Infected LBACS cats are housed in an isolation room and receive repeated medical baths — Wagner waggily calls them spa days — until a fungal culture determines them free of ringworm. The treatment and recovery process lasts two to three months, and it’s likely a relief to the cats when they finally arrive, clean and dry, in kennels in the general area. The species isn’t known for a fondness for bathing.

You may be scratching yourself by now, but you may also want to know what to do for a ringworm-infested kitty who lives with you. The first step is the veterinarian. Do whatever they tell you. They may prescribe oral medication, an ointment or both. Keep your cat in a spare room — a bathroom with a tile floor is ideal. Get several packages of disposable latex gloves, and change them every time you handle the cat and then handle something other than the cat, like a faucet. Keep some fungus fashionwear hanging in the room to wear when you’re in the room. Include socks, too. When I return from the shelter, I launder what I wear and add a strong disinfectant to the soap. And shower.

Wagner hopes to increase the volunteer bathing team in the future and encourage a team of ringworm fosters who have the space at home.

“That will help us treat ringworm in the future and give [the cats] a lot less recovery time because of the reduced stress,” Wagner said.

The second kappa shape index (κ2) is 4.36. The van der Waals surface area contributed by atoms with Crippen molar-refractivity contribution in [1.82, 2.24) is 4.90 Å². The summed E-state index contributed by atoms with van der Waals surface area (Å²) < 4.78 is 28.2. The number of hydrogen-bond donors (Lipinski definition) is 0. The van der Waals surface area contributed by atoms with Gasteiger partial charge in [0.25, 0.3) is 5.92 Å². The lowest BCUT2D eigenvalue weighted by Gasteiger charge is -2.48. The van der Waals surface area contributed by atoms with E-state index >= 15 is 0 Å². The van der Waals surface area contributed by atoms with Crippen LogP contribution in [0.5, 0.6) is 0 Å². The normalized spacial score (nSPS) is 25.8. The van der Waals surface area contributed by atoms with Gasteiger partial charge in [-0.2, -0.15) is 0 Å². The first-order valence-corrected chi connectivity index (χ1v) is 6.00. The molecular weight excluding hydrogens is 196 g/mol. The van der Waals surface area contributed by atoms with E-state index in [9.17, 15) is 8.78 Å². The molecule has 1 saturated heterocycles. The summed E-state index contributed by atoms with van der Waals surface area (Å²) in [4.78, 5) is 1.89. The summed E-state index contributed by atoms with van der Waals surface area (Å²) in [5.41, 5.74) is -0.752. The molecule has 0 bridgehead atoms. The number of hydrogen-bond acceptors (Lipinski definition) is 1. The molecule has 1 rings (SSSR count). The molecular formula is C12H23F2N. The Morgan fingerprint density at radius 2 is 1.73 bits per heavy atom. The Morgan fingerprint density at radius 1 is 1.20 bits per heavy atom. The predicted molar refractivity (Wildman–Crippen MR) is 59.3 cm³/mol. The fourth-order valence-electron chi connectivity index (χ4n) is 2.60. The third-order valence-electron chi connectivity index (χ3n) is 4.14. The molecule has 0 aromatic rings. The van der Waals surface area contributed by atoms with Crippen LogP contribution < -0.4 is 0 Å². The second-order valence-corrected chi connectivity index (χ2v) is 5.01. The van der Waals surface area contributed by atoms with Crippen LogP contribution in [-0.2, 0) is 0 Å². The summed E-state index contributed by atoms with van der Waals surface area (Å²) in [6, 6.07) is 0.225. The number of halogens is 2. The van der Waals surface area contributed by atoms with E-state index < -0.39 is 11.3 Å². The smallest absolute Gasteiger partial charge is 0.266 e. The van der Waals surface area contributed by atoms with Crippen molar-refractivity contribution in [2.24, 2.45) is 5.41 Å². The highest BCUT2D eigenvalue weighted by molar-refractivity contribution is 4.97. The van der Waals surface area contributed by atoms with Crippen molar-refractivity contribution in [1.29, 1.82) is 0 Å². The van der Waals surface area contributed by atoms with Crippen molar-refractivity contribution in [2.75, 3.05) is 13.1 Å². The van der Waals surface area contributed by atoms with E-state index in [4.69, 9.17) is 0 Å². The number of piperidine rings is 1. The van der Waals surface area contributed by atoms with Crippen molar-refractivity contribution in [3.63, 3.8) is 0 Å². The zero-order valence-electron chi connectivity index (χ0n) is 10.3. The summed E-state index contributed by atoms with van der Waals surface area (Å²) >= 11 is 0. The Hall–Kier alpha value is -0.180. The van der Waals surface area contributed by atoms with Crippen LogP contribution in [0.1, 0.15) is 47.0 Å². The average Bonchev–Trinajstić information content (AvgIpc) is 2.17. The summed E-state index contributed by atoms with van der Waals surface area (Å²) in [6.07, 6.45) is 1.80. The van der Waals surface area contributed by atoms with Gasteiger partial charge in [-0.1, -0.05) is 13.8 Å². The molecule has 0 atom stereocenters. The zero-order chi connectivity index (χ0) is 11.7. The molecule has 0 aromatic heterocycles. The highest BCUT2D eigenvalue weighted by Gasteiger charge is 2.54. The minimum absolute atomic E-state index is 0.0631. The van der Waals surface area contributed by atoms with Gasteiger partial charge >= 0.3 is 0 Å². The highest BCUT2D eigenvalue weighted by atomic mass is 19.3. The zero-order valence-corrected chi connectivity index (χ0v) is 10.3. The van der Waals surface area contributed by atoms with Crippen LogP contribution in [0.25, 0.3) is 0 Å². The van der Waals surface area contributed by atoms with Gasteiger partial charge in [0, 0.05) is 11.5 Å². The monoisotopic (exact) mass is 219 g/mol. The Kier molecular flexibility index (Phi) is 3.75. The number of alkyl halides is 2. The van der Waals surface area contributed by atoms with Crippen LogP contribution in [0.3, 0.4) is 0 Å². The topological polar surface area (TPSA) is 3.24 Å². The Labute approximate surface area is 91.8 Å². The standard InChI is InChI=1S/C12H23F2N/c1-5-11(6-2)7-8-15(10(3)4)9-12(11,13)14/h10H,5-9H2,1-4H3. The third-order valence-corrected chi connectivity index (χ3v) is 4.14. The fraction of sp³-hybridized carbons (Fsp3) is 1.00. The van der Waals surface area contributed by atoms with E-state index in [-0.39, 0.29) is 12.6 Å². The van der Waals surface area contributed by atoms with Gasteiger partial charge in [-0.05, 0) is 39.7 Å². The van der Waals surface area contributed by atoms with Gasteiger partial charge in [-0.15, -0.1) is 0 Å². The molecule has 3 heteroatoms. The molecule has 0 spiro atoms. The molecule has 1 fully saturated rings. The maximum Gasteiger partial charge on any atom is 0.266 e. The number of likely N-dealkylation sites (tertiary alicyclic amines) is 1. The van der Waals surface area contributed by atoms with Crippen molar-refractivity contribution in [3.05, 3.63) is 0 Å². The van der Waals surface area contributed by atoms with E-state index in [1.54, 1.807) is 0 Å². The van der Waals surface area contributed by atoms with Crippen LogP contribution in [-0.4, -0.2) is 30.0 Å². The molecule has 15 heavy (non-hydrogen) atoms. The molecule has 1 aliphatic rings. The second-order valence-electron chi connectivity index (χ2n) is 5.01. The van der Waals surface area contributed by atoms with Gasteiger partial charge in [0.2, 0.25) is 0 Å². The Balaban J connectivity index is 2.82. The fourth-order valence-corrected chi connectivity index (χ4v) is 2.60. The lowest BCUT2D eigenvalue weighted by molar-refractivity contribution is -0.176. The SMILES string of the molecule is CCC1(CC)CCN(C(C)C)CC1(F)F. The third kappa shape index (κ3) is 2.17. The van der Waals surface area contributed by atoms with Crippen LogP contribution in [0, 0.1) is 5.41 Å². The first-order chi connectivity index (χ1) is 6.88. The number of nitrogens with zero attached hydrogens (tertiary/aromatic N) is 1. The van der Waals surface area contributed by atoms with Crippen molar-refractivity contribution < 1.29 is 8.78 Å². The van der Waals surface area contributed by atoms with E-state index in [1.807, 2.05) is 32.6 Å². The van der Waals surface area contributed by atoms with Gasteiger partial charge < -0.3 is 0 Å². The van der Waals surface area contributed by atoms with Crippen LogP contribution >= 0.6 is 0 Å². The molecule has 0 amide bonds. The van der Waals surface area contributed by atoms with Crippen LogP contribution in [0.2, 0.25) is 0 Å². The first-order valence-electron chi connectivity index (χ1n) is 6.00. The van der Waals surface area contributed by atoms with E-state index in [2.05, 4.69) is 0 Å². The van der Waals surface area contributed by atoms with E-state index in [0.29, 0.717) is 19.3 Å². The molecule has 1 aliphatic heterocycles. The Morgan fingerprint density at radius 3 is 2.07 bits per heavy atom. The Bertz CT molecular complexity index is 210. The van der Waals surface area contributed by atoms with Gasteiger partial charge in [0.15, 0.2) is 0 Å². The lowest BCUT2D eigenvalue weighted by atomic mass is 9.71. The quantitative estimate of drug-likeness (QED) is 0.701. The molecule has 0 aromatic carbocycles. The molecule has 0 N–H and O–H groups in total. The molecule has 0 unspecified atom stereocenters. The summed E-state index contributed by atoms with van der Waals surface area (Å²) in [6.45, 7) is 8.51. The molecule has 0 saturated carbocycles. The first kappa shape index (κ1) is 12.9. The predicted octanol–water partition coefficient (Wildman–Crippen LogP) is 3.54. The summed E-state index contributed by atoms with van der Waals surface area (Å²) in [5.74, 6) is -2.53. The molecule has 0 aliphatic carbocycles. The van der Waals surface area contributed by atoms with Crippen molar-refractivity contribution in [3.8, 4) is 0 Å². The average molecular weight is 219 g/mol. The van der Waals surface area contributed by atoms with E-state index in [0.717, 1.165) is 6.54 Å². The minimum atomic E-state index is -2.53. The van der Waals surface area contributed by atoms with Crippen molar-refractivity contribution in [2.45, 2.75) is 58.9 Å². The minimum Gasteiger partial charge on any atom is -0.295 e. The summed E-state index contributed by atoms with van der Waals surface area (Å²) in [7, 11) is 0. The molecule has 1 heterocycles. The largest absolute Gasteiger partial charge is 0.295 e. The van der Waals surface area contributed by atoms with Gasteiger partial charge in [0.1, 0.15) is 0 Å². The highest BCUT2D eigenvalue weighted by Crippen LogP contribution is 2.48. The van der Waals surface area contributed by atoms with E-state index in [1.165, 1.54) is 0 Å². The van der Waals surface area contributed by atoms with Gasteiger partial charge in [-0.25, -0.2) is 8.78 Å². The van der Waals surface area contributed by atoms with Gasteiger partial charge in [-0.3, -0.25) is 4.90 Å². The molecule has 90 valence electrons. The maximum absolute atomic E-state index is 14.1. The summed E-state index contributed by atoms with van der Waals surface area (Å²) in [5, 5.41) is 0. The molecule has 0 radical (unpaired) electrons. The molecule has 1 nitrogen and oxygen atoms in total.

Meanwhile, the other volunteer and I will continue the spa days as long as necessary so that fewer cats will have to ring in 2025 with ringworm.

Editor’s note: The Dec. 29 newsletter, “Meet the woman helping the unhoused and their pets,” mistakenly included San Francisco as one of Project Street Vet’s team cities. A list of the nonprofit’s current teams can be found here.

And while we’re on the subject of good deeds — the Long Beach Post and its sibling pubs have restructured as a nonprofit, meaning that we’re here to serve our community (you!). Find out here about becoming a subscribing member or making a tax-deductible gift to support the Long Beach Journalism Initiative. As an added bonus to our pet community, a portion of the funds from Scratching Post newsletter subscriptions will go to the venerable Friends of Long Beach Animals.

Pets to adopt or foster